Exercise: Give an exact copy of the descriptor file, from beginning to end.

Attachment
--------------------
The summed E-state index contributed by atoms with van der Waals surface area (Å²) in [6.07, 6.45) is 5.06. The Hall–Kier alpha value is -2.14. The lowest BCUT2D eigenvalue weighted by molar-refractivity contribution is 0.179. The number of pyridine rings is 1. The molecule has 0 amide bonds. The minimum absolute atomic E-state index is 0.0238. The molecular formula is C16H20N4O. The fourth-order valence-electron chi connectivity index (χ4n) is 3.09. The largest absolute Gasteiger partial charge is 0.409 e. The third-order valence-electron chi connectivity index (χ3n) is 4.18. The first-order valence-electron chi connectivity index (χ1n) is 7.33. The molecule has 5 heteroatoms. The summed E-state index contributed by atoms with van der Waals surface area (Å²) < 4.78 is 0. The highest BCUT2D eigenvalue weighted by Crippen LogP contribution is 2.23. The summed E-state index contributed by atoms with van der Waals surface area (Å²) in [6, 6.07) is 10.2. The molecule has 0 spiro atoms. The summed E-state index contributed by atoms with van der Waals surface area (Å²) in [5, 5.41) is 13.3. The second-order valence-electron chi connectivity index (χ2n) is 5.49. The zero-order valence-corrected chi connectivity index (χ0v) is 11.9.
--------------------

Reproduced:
The summed E-state index contributed by atoms with van der Waals surface area (Å²) in [6.07, 6.45) is 5.06. The Hall–Kier alpha value is -2.14. The lowest BCUT2D eigenvalue weighted by molar-refractivity contribution is 0.179. The number of pyridine rings is 1. The molecule has 0 amide bonds. The minimum absolute atomic E-state index is 0.0238. The molecular formula is C16H20N4O. The fourth-order valence-electron chi connectivity index (χ4n) is 3.09. The largest absolute Gasteiger partial charge is 0.409 e. The third-order valence-electron chi connectivity index (χ3n) is 4.18. The first-order valence-electron chi connectivity index (χ1n) is 7.33. The molecule has 5 heteroatoms. The summed E-state index contributed by atoms with van der Waals surface area (Å²) < 4.78 is 0. The highest BCUT2D eigenvalue weighted by Crippen LogP contribution is 2.23. The summed E-state index contributed by atoms with van der Waals surface area (Å²) in [6, 6.07) is 10.2. The molecule has 0 spiro atoms. The summed E-state index contributed by atoms with van der Waals surface area (Å²) in [5, 5.41) is 13.3. The second-order valence-electron chi connectivity index (χ2n) is 5.49. The zero-order valence-corrected chi connectivity index (χ0v) is 11.9.